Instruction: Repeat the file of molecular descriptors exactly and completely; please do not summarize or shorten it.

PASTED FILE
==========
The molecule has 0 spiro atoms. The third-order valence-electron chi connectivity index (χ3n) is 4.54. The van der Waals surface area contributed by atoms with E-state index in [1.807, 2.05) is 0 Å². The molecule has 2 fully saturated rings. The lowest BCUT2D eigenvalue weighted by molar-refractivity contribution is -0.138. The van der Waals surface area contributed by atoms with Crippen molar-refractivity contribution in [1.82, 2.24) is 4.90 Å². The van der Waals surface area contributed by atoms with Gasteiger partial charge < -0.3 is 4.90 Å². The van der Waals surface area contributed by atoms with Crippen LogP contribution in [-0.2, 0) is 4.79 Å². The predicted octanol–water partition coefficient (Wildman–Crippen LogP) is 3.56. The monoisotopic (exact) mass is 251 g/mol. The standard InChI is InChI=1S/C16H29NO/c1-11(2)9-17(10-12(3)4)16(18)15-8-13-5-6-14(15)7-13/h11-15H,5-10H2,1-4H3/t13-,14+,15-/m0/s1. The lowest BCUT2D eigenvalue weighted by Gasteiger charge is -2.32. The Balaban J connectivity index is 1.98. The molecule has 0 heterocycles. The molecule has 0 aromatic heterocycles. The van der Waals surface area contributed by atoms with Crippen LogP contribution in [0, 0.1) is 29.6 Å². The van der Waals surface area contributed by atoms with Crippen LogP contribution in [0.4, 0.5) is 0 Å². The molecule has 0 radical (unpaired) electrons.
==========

The molecule has 0 spiro atoms. The third-order valence-electron chi connectivity index (χ3n) is 4.54. The van der Waals surface area contributed by atoms with E-state index in [1.807, 2.05) is 0 Å². The molecule has 2 fully saturated rings. The lowest BCUT2D eigenvalue weighted by molar-refractivity contribution is -0.138. The van der Waals surface area contributed by atoms with Crippen molar-refractivity contribution in [1.82, 2.24) is 4.90 Å². The van der Waals surface area contributed by atoms with Gasteiger partial charge < -0.3 is 4.90 Å². The van der Waals surface area contributed by atoms with Crippen LogP contribution in [-0.2, 0) is 4.79 Å². The predicted octanol–water partition coefficient (Wildman–Crippen LogP) is 3.56. The monoisotopic (exact) mass is 251 g/mol. The standard InChI is InChI=1S/C16H29NO/c1-11(2)9-17(10-12(3)4)16(18)15-8-13-5-6-14(15)7-13/h11-15H,5-10H2,1-4H3/t13-,14+,15-/m0/s1. The lowest BCUT2D eigenvalue weighted by Gasteiger charge is -2.32. The Balaban J connectivity index is 1.98. The molecule has 0 heterocycles. The molecule has 0 aromatic heterocycles. The van der Waals surface area contributed by atoms with Crippen LogP contribution in [0, 0.1) is 29.6 Å². The van der Waals surface area contributed by atoms with Crippen LogP contribution in [0.4, 0.5) is 0 Å². The molecule has 0 radical (unpaired) electrons.